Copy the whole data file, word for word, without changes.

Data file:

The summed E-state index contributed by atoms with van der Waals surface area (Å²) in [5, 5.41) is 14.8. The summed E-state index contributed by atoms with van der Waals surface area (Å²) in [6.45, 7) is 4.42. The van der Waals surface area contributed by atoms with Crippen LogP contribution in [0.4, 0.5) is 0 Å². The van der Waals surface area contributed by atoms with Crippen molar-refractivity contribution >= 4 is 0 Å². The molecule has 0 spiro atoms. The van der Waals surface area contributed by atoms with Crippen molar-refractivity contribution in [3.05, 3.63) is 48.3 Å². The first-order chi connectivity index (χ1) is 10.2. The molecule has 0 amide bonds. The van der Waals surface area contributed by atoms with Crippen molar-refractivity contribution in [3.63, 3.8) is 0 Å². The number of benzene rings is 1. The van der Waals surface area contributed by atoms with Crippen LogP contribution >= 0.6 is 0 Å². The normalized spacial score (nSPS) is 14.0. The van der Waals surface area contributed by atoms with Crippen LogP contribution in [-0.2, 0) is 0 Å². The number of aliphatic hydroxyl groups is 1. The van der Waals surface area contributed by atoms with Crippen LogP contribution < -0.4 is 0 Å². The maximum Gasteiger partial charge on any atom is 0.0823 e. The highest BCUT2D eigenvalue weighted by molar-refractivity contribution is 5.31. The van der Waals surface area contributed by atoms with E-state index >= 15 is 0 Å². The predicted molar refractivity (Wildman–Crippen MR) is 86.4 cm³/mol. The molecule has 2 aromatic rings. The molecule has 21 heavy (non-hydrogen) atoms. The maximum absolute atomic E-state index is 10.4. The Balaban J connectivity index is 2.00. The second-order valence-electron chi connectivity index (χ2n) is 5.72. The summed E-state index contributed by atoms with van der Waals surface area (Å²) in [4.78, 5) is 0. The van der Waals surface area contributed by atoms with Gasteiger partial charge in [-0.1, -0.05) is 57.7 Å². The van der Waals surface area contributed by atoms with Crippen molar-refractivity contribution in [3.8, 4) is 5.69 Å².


The summed E-state index contributed by atoms with van der Waals surface area (Å²) in [5, 5.41) is 14.8. The summed E-state index contributed by atoms with van der Waals surface area (Å²) in [6.45, 7) is 4.42. The van der Waals surface area contributed by atoms with Crippen LogP contribution in [0.4, 0.5) is 0 Å². The van der Waals surface area contributed by atoms with Crippen molar-refractivity contribution >= 4 is 0 Å². The molecule has 0 spiro atoms. The van der Waals surface area contributed by atoms with Crippen molar-refractivity contribution in [3.05, 3.63) is 48.3 Å². The first-order chi connectivity index (χ1) is 10.2. The molecule has 0 amide bonds. The van der Waals surface area contributed by atoms with Crippen molar-refractivity contribution in [3.63, 3.8) is 0 Å². The number of benzene rings is 1. The van der Waals surface area contributed by atoms with Crippen LogP contribution >= 0.6 is 0 Å². The normalized spacial score (nSPS) is 14.0. The van der Waals surface area contributed by atoms with Crippen LogP contribution in [-0.2, 0) is 0 Å². The number of aliphatic hydroxyl groups is 1. The van der Waals surface area contributed by atoms with Crippen LogP contribution < -0.4 is 0 Å². The maximum Gasteiger partial charge on any atom is 0.0823 e. The highest BCUT2D eigenvalue weighted by molar-refractivity contribution is 5.31. The van der Waals surface area contributed by atoms with E-state index >= 15 is 0 Å². The predicted molar refractivity (Wildman–Crippen MR) is 86.4 cm³/mol. The molecule has 2 aromatic rings. The molecule has 21 heavy (non-hydrogen) atoms. The maximum absolute atomic E-state index is 10.4. The Balaban J connectivity index is 2.00. The second-order valence-electron chi connectivity index (χ2n) is 5.72. The summed E-state index contributed by atoms with van der Waals surface area (Å²) in [4.78, 5) is 0. The van der Waals surface area contributed by atoms with Gasteiger partial charge in [-0.1, -0.05) is 57.7 Å². The van der Waals surface area contributed by atoms with Crippen molar-refractivity contribution in [3.8, 4) is 5.69 Å².